# Proof regarding derivatives and Mean Value Theorem.

Original question:

$f$ is continuous on $[a,b]$ and differentiable on $(a,b)$. Show that for any $c \in (a,b)$ that is not a point of maximum or minimum for $f'$, there exist $x_1, x_2 \in (a,b)$ such that $f'(c)=\frac{f(x_2)-f(x_1)}{x_2 - x_1}$

What I have done:

We argue by contradiction. Suppose there doesn't exist such $x_1$ and $x_2$, then $\forall x_1,x_2 \in (a,b)$, we have $f'(c)=\frac{f(x_2)-f(x_1)}{x_2 - x_1}$. By assumption, since $f$ is differentiable on $(a,b)$, then according to Mean Value Theorem, $\exists k \in (a,b)$ such that $f'(k)=\frac{f(x_2)-f(x_1)}{x_2 - x_1}$. Since $f'(c) \ne f'(k)$, we must have either $f'(c) < f'(k)$ or $f'(c) > f'(x)$. But we know that $c$ is not a point for maximum or minimum for $f'$, so this is a contradiction.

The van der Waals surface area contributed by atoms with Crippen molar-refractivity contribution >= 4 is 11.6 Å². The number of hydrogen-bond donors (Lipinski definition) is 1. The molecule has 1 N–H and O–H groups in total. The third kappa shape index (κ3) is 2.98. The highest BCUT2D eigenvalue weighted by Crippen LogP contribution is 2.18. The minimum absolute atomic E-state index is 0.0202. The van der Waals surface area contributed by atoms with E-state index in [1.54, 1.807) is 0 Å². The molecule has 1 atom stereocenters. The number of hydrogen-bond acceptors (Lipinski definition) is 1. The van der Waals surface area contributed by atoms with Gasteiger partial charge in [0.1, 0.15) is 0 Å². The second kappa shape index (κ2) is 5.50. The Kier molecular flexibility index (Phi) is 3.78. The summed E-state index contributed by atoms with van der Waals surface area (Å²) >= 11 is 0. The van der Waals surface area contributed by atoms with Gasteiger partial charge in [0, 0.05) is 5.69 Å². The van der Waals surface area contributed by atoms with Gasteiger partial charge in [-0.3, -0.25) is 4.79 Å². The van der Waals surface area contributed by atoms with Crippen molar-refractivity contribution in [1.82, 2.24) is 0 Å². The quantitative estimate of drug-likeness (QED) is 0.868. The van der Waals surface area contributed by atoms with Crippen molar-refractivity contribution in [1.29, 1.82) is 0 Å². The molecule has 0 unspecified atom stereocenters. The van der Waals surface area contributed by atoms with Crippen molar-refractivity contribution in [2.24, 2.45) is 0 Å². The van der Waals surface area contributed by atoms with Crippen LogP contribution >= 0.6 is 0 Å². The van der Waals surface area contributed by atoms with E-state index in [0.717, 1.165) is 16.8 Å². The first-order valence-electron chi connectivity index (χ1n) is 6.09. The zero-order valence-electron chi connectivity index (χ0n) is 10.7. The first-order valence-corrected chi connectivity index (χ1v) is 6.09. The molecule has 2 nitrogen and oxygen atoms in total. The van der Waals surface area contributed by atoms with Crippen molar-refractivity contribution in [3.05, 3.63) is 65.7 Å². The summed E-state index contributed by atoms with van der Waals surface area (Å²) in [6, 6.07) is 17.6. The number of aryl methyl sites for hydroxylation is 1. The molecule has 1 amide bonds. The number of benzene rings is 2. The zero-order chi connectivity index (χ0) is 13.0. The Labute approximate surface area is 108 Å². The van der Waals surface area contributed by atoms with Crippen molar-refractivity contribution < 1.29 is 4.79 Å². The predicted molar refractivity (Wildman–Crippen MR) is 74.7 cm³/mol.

My concern:

Is it possible that we are missing some of the $k$ in $(a,b)$? Because if that's the case, then we wouldn't end up with a contradiction any more. I'm thinking since the choise of $x_1, x_2$ are arbitrary and since $k$ must lie between them, so we should be able to capture all the $k$'s, but how should I formalize that?

• Some $k$ can be missed - for example, $f(x)=\sin x$ over $[0,3\pi]$ and $c=\pi$, $k=2\pi$. However I think if there is such $k$, then $f'(k)$ must be maximum of minimum of $f'$ (I try the proof but I have no time :( ) – Hanul Jeon May 29 '14 at 23:13